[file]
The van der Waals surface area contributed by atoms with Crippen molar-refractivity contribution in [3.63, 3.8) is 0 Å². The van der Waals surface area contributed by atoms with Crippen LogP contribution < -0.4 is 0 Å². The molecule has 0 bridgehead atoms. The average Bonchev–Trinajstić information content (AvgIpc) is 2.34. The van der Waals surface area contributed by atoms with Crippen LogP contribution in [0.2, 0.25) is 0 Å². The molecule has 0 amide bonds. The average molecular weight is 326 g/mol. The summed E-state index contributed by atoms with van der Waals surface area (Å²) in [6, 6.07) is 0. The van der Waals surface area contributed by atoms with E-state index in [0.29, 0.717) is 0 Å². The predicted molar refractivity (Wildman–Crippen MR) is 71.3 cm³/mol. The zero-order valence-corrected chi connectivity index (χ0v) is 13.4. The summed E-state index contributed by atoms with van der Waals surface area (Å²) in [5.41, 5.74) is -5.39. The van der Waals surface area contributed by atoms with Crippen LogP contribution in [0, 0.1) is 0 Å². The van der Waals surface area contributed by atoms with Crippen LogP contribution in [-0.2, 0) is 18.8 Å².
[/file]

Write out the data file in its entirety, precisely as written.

The van der Waals surface area contributed by atoms with Crippen molar-refractivity contribution in [3.63, 3.8) is 0 Å². The van der Waals surface area contributed by atoms with Crippen LogP contribution < -0.4 is 0 Å². The molecule has 0 bridgehead atoms. The average Bonchev–Trinajstić information content (AvgIpc) is 2.34. The van der Waals surface area contributed by atoms with Crippen LogP contribution in [0.2, 0.25) is 0 Å². The molecule has 0 amide bonds. The average molecular weight is 326 g/mol. The summed E-state index contributed by atoms with van der Waals surface area (Å²) in [6, 6.07) is 0. The van der Waals surface area contributed by atoms with E-state index in [0.29, 0.717) is 0 Å². The predicted molar refractivity (Wildman–Crippen MR) is 71.3 cm³/mol. The zero-order valence-corrected chi connectivity index (χ0v) is 13.4. The summed E-state index contributed by atoms with van der Waals surface area (Å²) in [5.41, 5.74) is -5.39. The van der Waals surface area contributed by atoms with Crippen LogP contribution in [0, 0.1) is 0 Å². The van der Waals surface area contributed by atoms with Crippen LogP contribution in [-0.2, 0) is 18.8 Å².